Gastric Bypass

Bariatric Options - Free Seminar Roux-en Y Gastric Bypass (RYGB)

 

The RYGB combines restrictive and malabsorptive approach for an effective weight loss . The result is an early sense of fullness and reduced absorption of calories, combined with a sense of satisfaction that reduces the desire to eat.

The most important benefit of the RYGB, besides successful weight loss is its ability to improve and often eliminate the medical diseases associated with obesity in more than 90%. Diabetes, hypertension, as well as other medical problems are cured in a large majority of patients.


The RYGB is both a restrictive and a malabsorptive procedure. The restrictive part of the procedure is the creation of the small stomach pouch with a small outlet. The malabsorptive part of the procedure involves cutting and then re-arranging the proximal small intestine.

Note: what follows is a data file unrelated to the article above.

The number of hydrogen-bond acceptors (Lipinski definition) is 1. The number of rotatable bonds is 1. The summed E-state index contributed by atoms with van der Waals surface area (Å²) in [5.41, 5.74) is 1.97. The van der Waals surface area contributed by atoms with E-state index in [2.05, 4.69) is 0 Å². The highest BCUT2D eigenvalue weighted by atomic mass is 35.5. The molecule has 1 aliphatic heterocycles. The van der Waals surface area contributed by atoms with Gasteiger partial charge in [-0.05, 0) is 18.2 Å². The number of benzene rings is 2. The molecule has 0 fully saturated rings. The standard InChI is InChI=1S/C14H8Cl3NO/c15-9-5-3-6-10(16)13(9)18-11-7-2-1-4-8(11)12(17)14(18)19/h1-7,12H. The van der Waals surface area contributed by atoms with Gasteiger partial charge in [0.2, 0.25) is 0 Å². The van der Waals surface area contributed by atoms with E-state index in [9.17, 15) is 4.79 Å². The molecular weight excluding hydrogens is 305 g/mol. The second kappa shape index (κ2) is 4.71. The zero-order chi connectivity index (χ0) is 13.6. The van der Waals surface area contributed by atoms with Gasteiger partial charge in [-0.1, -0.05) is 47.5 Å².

The first step is to create the pouch. The small stomach pouch is created using the stapler. The pouch created is under 30ml in size. The remaining stomach is left in place, but separated from the stomach pouch. The outlet from this newly formed pouch will empty directly into the bypass portion of the small bowel (roux Y).


The next step is dividing and then re-arranging the small bowel. This is done by dividing the small intestine about 1 to 2 feet from its origin. One cut end of the bowel is brought up to the pouch (roux Y). While the other cut end, is reconnected to the small bowel about 3 to 5 feet from the pouch. The length of either segment of the intestine can be increased to produce lower or higher levels of malabsorption.


The Roux-en-Y gastric bypass is the most frequently performed weight loss procedure in the United States . The national average expected weight loss with the RYGB procedure is around 70% to 80% of excess weight. About 50% of the expected weight loss will be lost in the first 6 months after the operation. The remaining half is lost slower over the remaining 12 months.


This procedure can be performed as an open or laparoscopically. Advantages of laparoscopic compared to open bypass include lesser blood loss, shorter hospitalization, reduced postoperative pain, faster recovery and fewer wound complications (incisional hernias and infections).